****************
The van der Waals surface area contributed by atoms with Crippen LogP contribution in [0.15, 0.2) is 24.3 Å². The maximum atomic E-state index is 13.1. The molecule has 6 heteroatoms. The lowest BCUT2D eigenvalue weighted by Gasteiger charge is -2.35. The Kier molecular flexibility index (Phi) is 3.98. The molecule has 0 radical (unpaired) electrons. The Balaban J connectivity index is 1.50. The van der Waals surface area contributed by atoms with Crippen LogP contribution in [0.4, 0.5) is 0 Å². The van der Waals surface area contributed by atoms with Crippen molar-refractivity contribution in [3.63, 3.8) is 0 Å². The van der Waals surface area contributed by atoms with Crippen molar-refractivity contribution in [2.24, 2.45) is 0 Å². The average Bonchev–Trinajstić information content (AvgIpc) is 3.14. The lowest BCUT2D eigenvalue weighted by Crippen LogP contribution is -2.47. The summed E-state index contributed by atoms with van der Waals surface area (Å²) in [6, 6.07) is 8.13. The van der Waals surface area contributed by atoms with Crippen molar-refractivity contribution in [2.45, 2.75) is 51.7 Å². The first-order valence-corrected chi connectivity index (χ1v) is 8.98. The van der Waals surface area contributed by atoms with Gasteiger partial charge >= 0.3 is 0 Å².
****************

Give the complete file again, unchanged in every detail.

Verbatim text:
The van der Waals surface area contributed by atoms with Crippen LogP contribution in [0.15, 0.2) is 24.3 Å². The maximum atomic E-state index is 13.1. The molecule has 6 heteroatoms. The lowest BCUT2D eigenvalue weighted by Gasteiger charge is -2.35. The Kier molecular flexibility index (Phi) is 3.98. The molecule has 0 radical (unpaired) electrons. The Balaban J connectivity index is 1.50. The van der Waals surface area contributed by atoms with Crippen LogP contribution in [0.4, 0.5) is 0 Å². The van der Waals surface area contributed by atoms with Crippen molar-refractivity contribution in [3.63, 3.8) is 0 Å². The van der Waals surface area contributed by atoms with Crippen molar-refractivity contribution in [2.24, 2.45) is 0 Å². The average Bonchev–Trinajstić information content (AvgIpc) is 3.14. The lowest BCUT2D eigenvalue weighted by Crippen LogP contribution is -2.47. The summed E-state index contributed by atoms with van der Waals surface area (Å²) in [6, 6.07) is 8.13. The van der Waals surface area contributed by atoms with Crippen molar-refractivity contribution in [2.45, 2.75) is 51.7 Å². The first-order valence-corrected chi connectivity index (χ1v) is 8.98. The van der Waals surface area contributed by atoms with Gasteiger partial charge >= 0.3 is 0 Å².